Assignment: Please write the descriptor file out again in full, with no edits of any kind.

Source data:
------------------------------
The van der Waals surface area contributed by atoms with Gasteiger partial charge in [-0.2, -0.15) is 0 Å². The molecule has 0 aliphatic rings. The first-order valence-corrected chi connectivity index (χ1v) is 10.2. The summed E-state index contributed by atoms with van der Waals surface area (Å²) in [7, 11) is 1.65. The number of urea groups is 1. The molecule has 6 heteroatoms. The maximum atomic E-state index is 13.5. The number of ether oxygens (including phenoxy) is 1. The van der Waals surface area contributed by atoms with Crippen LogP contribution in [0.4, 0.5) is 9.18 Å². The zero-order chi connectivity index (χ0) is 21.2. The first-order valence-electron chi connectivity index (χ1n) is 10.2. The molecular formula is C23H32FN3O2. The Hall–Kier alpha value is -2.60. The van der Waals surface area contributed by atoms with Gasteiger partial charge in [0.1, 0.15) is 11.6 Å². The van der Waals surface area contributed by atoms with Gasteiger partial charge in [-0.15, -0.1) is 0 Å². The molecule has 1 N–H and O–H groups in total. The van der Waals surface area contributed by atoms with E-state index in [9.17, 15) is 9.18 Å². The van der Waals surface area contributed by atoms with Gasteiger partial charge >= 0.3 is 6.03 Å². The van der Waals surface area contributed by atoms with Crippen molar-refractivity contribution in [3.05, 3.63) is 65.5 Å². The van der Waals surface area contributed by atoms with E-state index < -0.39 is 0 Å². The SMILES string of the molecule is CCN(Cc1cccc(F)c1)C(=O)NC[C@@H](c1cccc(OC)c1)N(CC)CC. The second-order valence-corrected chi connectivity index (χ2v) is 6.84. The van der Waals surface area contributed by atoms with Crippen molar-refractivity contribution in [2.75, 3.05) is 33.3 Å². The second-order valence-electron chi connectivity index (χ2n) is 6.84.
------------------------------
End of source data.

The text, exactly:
The van der Waals surface area contributed by atoms with Gasteiger partial charge in [-0.2, -0.15) is 0 Å². The molecule has 0 aliphatic rings. The first-order valence-corrected chi connectivity index (χ1v) is 10.2. The summed E-state index contributed by atoms with van der Waals surface area (Å²) in [7, 11) is 1.65. The number of urea groups is 1. The molecule has 6 heteroatoms. The maximum atomic E-state index is 13.5. The number of ether oxygens (including phenoxy) is 1. The van der Waals surface area contributed by atoms with Crippen LogP contribution in [0.4, 0.5) is 9.18 Å². The zero-order chi connectivity index (χ0) is 21.2. The first-order valence-electron chi connectivity index (χ1n) is 10.2. The molecular formula is C23H32FN3O2. The Hall–Kier alpha value is -2.60. The van der Waals surface area contributed by atoms with Gasteiger partial charge in [0.1, 0.15) is 11.6 Å². The van der Waals surface area contributed by atoms with Gasteiger partial charge in [-0.15, -0.1) is 0 Å². The molecule has 1 N–H and O–H groups in total. The van der Waals surface area contributed by atoms with E-state index in [9.17, 15) is 9.18 Å². The van der Waals surface area contributed by atoms with Gasteiger partial charge >= 0.3 is 6.03 Å². The van der Waals surface area contributed by atoms with Crippen molar-refractivity contribution in [3.05, 3.63) is 65.5 Å². The van der Waals surface area contributed by atoms with E-state index < -0.39 is 0 Å². The SMILES string of the molecule is CCN(Cc1cccc(F)c1)C(=O)NC[C@@H](c1cccc(OC)c1)N(CC)CC. The second-order valence-corrected chi connectivity index (χ2v) is 6.84. The van der Waals surface area contributed by atoms with Crippen molar-refractivity contribution in [2.75, 3.05) is 33.3 Å². The second-order valence-electron chi connectivity index (χ2n) is 6.84.